Amy King believes in building the developing nation’s economy through raising its profile as a tourist destination. “It's a beautiful country, and every single Haitian has captured my imagination,” she says. She first traveled to Haiti in 2007, and, as she puts it, “I haven't looked back. Haiti has been my greatest teacher and holds all my biggest memories.”

For those who wonder whether tourism is even possible in the quake-ravaged nation, Amy King answers with a resounding “Yes!” Haiti has tourism, she explains. “The right connections can be made, and a safe trip can happen.” She says that responsible tourism is a way to pump money directly into the local economy, which “benefits Haitian-owned restaurants and hotels and galleries, Haitian artisans, cooks, travel guides and drivers.” According to King, there is no shortage of beautiful destinations to explore on the island. “There are beautiful beaches and waterfalls, hikes, dancing, service projects and complete cultural immersion to enjoy,” she says.

The positive response from Haitians makes any trip more than worth it, she says. “When a Haitian finds out we are there for tourism, or an artisan sells us souvenirs, the energy and excitement is palpable!”

King suggests signing up for what she calls a “socially responsible tourism trip” through The Village Experience. Upcoming trips revolve around social justice issues in Port au Prince, rural development project in Fondwa, art with street kids in Jacmel, and include a hike to Bassin Bleu and local beaches. Opportunities for sports and exploration in Haiti abound. King says that adventurous travelers can sign up for an expedition through Travelcology / Tour Haiti, which she says involves surfing, kitesurfing, mountain biking, hiking, exploring, bird watching, forts and historical tours, coffee tours, snorkeling, boating, yoga and more.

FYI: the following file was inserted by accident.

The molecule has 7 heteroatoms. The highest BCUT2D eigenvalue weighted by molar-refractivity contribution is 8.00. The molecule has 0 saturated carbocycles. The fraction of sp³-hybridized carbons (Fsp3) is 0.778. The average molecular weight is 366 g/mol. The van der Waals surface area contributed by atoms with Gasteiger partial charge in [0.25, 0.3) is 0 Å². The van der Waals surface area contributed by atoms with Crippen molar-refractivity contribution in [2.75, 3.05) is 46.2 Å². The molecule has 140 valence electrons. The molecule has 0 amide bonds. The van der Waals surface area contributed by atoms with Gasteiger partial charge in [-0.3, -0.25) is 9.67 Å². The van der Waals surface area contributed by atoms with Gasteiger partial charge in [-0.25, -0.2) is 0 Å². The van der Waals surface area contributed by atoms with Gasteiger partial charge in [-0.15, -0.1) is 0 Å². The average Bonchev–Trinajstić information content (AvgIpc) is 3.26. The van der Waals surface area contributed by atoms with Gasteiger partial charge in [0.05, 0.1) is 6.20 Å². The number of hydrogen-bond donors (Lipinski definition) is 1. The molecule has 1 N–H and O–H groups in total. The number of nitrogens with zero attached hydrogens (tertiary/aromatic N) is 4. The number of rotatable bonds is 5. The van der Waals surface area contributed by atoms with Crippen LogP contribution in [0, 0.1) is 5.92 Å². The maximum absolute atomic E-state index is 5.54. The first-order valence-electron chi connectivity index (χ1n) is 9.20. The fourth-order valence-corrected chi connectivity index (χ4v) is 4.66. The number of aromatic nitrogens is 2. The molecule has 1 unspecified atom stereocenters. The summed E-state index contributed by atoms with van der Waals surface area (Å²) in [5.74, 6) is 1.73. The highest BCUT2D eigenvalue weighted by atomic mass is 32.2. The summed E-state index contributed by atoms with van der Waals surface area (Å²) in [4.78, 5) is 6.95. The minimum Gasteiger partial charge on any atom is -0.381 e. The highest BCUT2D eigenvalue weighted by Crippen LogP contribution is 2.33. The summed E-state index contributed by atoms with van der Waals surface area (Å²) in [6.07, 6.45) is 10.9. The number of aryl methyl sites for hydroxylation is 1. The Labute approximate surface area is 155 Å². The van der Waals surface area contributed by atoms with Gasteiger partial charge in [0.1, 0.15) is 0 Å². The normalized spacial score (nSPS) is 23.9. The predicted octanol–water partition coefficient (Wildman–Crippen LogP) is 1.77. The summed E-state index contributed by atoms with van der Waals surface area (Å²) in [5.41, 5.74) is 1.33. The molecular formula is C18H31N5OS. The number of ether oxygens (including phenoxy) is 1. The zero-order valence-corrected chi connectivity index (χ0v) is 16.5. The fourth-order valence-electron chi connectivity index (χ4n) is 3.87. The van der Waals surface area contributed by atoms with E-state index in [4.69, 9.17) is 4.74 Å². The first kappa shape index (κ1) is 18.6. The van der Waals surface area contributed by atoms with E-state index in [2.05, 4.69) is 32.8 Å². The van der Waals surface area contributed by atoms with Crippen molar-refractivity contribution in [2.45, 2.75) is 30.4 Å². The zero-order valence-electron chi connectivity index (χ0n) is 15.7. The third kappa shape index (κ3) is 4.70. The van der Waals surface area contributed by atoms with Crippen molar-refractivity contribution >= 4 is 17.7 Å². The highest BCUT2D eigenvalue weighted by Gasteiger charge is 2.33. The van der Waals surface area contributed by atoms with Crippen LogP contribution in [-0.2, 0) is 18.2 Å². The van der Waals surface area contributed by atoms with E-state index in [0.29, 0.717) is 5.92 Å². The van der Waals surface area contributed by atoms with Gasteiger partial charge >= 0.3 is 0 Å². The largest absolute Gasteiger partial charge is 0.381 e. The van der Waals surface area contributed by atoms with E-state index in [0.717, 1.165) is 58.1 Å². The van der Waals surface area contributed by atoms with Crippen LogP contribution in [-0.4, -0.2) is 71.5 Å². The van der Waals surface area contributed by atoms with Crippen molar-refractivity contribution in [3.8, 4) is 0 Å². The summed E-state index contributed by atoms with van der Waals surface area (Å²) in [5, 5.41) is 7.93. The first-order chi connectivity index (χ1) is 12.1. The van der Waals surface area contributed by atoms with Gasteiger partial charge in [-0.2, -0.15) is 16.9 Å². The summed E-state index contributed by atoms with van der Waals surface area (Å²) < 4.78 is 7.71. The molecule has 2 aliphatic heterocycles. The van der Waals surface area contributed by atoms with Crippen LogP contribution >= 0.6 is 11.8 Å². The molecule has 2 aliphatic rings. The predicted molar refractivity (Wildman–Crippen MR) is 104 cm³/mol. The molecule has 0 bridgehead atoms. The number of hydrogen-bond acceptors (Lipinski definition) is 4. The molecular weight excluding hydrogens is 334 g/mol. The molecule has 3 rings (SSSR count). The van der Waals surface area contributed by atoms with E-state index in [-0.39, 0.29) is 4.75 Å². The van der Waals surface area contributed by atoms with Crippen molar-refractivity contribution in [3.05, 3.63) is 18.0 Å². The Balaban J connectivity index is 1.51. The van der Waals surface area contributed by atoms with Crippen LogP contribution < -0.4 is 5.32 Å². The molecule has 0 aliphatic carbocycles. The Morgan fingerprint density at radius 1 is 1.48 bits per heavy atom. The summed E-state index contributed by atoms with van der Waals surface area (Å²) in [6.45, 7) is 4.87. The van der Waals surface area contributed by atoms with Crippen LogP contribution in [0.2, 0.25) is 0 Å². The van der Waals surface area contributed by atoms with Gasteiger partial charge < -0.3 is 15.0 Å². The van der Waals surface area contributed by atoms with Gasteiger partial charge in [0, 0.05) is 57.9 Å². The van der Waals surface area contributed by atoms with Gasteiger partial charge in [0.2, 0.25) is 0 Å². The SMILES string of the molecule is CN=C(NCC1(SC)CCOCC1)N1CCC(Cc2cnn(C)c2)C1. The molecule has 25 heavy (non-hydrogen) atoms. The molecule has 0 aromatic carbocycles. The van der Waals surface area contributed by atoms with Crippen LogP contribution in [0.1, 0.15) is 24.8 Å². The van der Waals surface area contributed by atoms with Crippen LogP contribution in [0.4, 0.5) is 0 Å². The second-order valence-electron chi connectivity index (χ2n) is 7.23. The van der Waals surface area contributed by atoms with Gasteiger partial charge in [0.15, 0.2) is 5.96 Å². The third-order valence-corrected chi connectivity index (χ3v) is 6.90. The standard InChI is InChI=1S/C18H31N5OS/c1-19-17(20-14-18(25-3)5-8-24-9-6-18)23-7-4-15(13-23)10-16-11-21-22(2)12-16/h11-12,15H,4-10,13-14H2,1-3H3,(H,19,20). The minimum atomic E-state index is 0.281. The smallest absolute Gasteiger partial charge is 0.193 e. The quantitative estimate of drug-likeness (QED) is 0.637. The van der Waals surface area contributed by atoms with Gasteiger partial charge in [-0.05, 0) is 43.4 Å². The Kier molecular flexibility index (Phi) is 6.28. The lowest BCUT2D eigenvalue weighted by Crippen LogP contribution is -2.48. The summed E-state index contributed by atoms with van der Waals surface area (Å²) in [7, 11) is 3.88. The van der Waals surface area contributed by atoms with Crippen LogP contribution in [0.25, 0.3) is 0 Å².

Amy King networks extensively with nonprofits and individuals in the process of supporting relief and renewal efforts in Haiti. “Contact me if you'd like to donate towards medicines, sewing machines, fish farms, chicken coops, motorbikes, container gardens, school supplies, computers, clean water, chlorine generators, or any other income generating project,” she says. “I love networking for all things Haiti!”

Opportunities for readers to make a difference in Haiti exist in many sectors. Whether it’s traveling with The Village Experience, exploring ways to help on the Provocate Haiti website, or taking a trip with a church or nonprofit group, chances to get involved abound. For those interested in medical missions, organizations such as Samaritan’s Purse and Heart to Heart International provide hands-on opportunities to work in the country. Readers interested in working with children in Haiti can find more information through World Vision.

Kristin Wright is a contributing writer at Crosswalk.com, where she covers topics related to human rights, international travel, social justice, women's issues, religious freedom, and refugee resettlement. For further articles, visit her website at kristinbutler.net or email kristinwbutler@gmail.com.

Publication date: February 6, 2012